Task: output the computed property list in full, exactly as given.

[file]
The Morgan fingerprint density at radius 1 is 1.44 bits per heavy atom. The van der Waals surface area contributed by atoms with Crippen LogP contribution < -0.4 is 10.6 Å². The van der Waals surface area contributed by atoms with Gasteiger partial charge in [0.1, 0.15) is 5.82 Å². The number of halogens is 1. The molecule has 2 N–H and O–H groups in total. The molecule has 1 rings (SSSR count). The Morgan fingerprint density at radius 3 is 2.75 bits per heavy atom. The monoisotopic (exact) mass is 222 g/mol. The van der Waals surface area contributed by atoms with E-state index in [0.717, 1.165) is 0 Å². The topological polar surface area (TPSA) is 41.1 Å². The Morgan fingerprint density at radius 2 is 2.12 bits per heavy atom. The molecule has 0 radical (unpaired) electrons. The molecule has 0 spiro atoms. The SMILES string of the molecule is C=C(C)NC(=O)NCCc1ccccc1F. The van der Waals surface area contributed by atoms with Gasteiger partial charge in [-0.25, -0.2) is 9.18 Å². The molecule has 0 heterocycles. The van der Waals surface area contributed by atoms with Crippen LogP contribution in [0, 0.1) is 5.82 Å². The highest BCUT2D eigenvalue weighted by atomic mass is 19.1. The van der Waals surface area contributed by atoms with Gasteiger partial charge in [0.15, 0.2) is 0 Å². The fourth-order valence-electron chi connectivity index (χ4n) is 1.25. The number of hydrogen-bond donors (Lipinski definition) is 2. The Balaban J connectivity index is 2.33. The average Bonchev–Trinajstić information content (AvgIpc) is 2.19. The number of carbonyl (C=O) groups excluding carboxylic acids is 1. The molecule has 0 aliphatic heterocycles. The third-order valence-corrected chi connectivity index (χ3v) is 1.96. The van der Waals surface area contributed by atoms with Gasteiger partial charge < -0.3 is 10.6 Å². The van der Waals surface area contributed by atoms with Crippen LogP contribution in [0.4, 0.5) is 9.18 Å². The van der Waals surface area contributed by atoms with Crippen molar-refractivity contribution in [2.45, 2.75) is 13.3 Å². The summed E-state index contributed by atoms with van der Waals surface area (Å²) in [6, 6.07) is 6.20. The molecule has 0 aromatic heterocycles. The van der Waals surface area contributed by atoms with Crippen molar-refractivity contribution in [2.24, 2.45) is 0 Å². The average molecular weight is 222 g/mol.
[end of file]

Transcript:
The Morgan fingerprint density at radius 1 is 1.44 bits per heavy atom. The van der Waals surface area contributed by atoms with Crippen LogP contribution < -0.4 is 10.6 Å². The van der Waals surface area contributed by atoms with Gasteiger partial charge in [0.1, 0.15) is 5.82 Å². The number of halogens is 1. The molecule has 2 N–H and O–H groups in total. The molecule has 1 rings (SSSR count). The Morgan fingerprint density at radius 3 is 2.75 bits per heavy atom. The monoisotopic (exact) mass is 222 g/mol. The van der Waals surface area contributed by atoms with E-state index in [0.717, 1.165) is 0 Å². The topological polar surface area (TPSA) is 41.1 Å². The Morgan fingerprint density at radius 2 is 2.12 bits per heavy atom. The molecule has 0 radical (unpaired) electrons. The molecule has 0 spiro atoms. The SMILES string of the molecule is C=C(C)NC(=O)NCCc1ccccc1F. The van der Waals surface area contributed by atoms with Gasteiger partial charge in [-0.25, -0.2) is 9.18 Å². The molecule has 0 heterocycles. The van der Waals surface area contributed by atoms with Crippen LogP contribution in [0, 0.1) is 5.82 Å². The highest BCUT2D eigenvalue weighted by atomic mass is 19.1. The van der Waals surface area contributed by atoms with Gasteiger partial charge in [0.15, 0.2) is 0 Å². The fourth-order valence-electron chi connectivity index (χ4n) is 1.25. The number of hydrogen-bond donors (Lipinski definition) is 2. The Balaban J connectivity index is 2.33. The average Bonchev–Trinajstić information content (AvgIpc) is 2.19. The number of carbonyl (C=O) groups excluding carboxylic acids is 1. The molecule has 0 aliphatic heterocycles. The third-order valence-corrected chi connectivity index (χ3v) is 1.96. The van der Waals surface area contributed by atoms with Gasteiger partial charge < -0.3 is 10.6 Å². The van der Waals surface area contributed by atoms with Crippen LogP contribution in [0.4, 0.5) is 9.18 Å². The van der Waals surface area contributed by atoms with Crippen molar-refractivity contribution in [2.45, 2.75) is 13.3 Å². The summed E-state index contributed by atoms with van der Waals surface area (Å²) in [6, 6.07) is 6.20. The molecule has 0 aromatic heterocycles. The van der Waals surface area contributed by atoms with Crippen molar-refractivity contribution in [2.24, 2.45) is 0 Å². The average molecular weight is 222 g/mol.